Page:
Millions more people will be at risk from illnesses such as malaria and diarrhoea in a warming world beset by heat waves and water shortages, the World Health Organization said.
Climate experts say rising temperatures and heat waves will increase the number of heat-related deaths, while higher ozone levels from pollution will mean more people suffering from cardio-respiratory disease.
A warming world would also mean the spread of vector-borne and pathogenic diseases such as malaria, dengue fever and cholera.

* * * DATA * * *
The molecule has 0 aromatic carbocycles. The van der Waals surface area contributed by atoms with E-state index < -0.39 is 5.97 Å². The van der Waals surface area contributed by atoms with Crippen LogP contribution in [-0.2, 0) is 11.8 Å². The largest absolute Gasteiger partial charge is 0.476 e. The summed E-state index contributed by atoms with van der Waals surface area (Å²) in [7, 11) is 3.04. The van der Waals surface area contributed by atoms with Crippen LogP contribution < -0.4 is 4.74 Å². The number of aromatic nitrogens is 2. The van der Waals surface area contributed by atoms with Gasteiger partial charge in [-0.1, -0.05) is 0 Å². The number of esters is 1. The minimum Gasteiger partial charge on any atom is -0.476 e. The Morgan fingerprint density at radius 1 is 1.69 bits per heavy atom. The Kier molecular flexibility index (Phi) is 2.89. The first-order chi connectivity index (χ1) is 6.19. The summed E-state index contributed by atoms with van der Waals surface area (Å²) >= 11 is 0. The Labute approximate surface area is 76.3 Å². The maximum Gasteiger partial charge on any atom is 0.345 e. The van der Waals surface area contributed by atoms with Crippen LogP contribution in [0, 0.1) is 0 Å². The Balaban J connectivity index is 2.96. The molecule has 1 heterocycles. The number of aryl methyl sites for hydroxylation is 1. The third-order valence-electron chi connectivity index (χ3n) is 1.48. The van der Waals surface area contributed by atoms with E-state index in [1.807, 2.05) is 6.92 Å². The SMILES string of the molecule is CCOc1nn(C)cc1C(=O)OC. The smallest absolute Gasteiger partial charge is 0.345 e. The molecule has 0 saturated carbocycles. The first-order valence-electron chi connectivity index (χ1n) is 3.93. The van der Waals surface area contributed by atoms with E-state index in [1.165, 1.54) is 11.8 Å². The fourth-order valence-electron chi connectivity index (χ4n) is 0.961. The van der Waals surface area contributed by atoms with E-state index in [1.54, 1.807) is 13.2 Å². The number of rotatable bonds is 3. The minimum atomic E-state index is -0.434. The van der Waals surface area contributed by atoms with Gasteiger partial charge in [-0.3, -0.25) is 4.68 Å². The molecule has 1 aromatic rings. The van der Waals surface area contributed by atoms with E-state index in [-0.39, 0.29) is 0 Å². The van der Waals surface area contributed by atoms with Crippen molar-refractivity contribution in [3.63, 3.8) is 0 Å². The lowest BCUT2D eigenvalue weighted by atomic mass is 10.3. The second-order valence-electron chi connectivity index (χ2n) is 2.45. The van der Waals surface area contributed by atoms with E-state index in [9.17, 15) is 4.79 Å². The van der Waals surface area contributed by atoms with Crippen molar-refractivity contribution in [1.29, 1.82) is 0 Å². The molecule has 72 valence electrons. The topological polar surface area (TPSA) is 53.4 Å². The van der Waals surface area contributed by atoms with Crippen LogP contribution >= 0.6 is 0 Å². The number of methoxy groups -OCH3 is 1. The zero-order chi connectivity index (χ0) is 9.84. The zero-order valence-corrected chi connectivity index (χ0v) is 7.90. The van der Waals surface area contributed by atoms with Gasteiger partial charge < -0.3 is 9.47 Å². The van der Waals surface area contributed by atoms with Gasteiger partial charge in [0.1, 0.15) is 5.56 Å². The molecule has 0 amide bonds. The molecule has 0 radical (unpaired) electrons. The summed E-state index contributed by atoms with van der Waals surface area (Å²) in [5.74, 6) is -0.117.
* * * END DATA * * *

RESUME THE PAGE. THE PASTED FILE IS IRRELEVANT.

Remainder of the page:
Less water, less sanitation
"Some of the major killers are climate sensitive," Maria Neira, the World Health Organization's director for public health and the environment, said at climate talks in Bali.
"We are concerned about malnutrition related to lack of agricultural production, we are concerned about diarrhoea due to water scarcity and sanitation, and about seeing an increase in dengue and malaria and their appearance in areas where it was not present," she said.
Neira told the climate talks on the Indonesian resort island of Bali a 1 degree Celsius increase in temperature would lead to an 8 percent increase in the incidence of diarrhoea.
The 190-nation UN climate meeting is seeking to launch two years of formal negotiations meant to end with agreement on a broad new UN pact to fight global warming, which is linked with rising sea levels, floods and melting glaciers. - (Sugita Katyal/Reuters Health)